Biggeri, Mario (1); Mauro, Vincenzo (2) (2017). 'Measuring Sustainable Human Development: Analysing Patterns Across Countries throughout the Multidimensional Human Development Index' Paper presented at the annual conference of the HDCA, Cape Town 2017.


Measuring multidimensional development of countries is a core issue in current international debate on sustainable Human Development (HD) and to target and monitor the Sustainable Development Goals and the 2030 agenda.
Sustainable HD can be defined as a process of promotion and expansion of valuable opportunities/capabilities (Sen, 1999; Anand and Sen, 2000; Biggeri and Ferrannini, 2014) and it is considered as a policy objective for UNDP (United Nations Development Programme) and other development agencies as well as for several countries.
In order to synthesise multidimensional human development outcomes, different approaches have been proposed in the empirical literature (Anand and Sen, 1997; Bourguignon and Chakravarty, 2003; Ranis et al. 2006; Klugman et al. 2011; Alkire and Foster, 2011). The Human Development Index (HDI) is the pivotal indicator of sustainable HD paradigm and it is still recognized to hold a relevant role in political terms in the development arena versus the GDP primacy (Klugman et al. 2011, p. 7-8).
Despite the large literature on the HDI, there are some relevant issues that deserve attention both from a theoretical and empirical perspective. First, the construction of the HDI was driven to a great extent by the cross-country data available in 1990, as well as the need to generate a simple compelling policy message. As underlined by many researchers, it does not include all capabilities that might be of interest (Fukuda-Parr, 2000). Indeed, the 2010 HDR makes a strong case for the consideration of several process freedoms in the discussion of human development. Furthermore, issues about substitutability between dimensions were raised since the beginning by several authors (e.g. Desai, 1991), who pointed out that the level of priority to be given to a dimension was invariant to the level of attainments. The new HDI substitutes the arithmetic mean of the three components with the geometric mean (UNDP, 2013). This new approach adds relevant properties such as the “penalisation” of countries’ heterogeneous outcomes (also referred to as “prioritization”) (Klugman et al. 2011). Despite this substantial improvement both theoretical and empirical, this method could still present some problems especially if the number of dimensions increases (Ranis and Stewart, 2010). For example, as acknowledged by the authors, if some of the components are zero (or close to zero), the geometric mean conduces to some well-known problems of calculations and interpretability (Klugman et al. 2011, p.24).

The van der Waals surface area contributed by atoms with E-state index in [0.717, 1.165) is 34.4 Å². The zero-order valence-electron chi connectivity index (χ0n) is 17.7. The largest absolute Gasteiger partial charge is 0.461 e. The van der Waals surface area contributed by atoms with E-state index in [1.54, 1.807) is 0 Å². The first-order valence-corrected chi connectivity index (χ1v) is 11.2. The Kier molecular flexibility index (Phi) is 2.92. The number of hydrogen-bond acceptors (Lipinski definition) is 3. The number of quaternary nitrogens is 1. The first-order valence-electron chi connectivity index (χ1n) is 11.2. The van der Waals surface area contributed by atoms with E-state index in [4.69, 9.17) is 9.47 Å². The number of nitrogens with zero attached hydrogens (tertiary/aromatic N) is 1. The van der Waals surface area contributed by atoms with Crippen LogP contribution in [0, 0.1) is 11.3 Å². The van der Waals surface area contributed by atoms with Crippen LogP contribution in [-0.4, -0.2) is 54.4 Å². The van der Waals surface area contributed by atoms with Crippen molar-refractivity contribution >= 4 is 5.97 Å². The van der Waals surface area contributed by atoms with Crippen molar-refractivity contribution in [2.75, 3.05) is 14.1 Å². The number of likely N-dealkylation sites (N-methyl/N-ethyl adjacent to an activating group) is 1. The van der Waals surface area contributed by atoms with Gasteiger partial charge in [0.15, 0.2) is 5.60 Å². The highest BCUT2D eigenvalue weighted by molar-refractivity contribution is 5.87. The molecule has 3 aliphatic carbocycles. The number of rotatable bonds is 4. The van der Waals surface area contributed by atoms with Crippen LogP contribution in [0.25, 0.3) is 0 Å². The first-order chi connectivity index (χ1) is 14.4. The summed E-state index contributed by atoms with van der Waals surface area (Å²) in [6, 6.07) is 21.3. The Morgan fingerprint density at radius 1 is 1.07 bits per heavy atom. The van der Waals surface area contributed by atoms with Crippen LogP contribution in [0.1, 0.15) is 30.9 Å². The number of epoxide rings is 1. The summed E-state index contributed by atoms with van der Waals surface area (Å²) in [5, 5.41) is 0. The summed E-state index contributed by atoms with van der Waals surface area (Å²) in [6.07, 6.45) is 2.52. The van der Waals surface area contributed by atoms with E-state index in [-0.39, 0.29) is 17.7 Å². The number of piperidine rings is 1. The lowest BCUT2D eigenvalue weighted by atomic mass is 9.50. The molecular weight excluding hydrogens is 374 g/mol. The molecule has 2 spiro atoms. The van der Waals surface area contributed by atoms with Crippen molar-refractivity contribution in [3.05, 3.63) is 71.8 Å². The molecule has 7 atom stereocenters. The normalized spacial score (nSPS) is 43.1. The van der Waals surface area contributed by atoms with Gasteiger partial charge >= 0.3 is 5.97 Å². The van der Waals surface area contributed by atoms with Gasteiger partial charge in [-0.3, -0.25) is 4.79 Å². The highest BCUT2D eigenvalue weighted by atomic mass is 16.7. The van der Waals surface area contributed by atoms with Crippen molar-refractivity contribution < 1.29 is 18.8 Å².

The aim of this paper is to introduce the Multidimensional Human Development Index (MHDI) a method to allow researchers and practitioners to expand the classical HDI dimensions penalising heterogeneity by applying the Multidimensional Synthesis of Indicators (MSI) approach introduced by Mauro et al. (2016).
The MSI is a class of functions that allows a general statistical procedure to aggregate different dimensions of human development into a uni-dimensional index. The level of priority to be given to a dimension is connected to the overall level of attainments. It has some significant advantages in relation to what has been put forward by the HDRO (Human Development Research Office) since it overcomes the technical problems encountered by the new HDI while partially addressing the so-called “inescapable arbitrariness” in the choice of the degree of the mean issue discussed by Anand and Sen (1997) as well as opening to exploration further the link between human freedom and human development.
The procedure of aggregation of different dimensions entails many different phases. Despite their relevance, this chapter is therefore not going to focus on some key issues such as the process of selection of dimensions, their transformation, the implicit weighting issue, the harmonisation of indicators and the inequality issue. In this chapter we focus only on the aggregation function, presenting an empirical example with six dimensions.

The paper is structured into six parts. In the second section, we further introduce the sustainable HD theoretical perspective. In the third section, we present the MHDI. In the fourth section an example with real data at country level is reported as an illustration. In section five, the pattern of MHDI a selected number of countries is presented and analysed, while in the conclusions the main findings are remarked.



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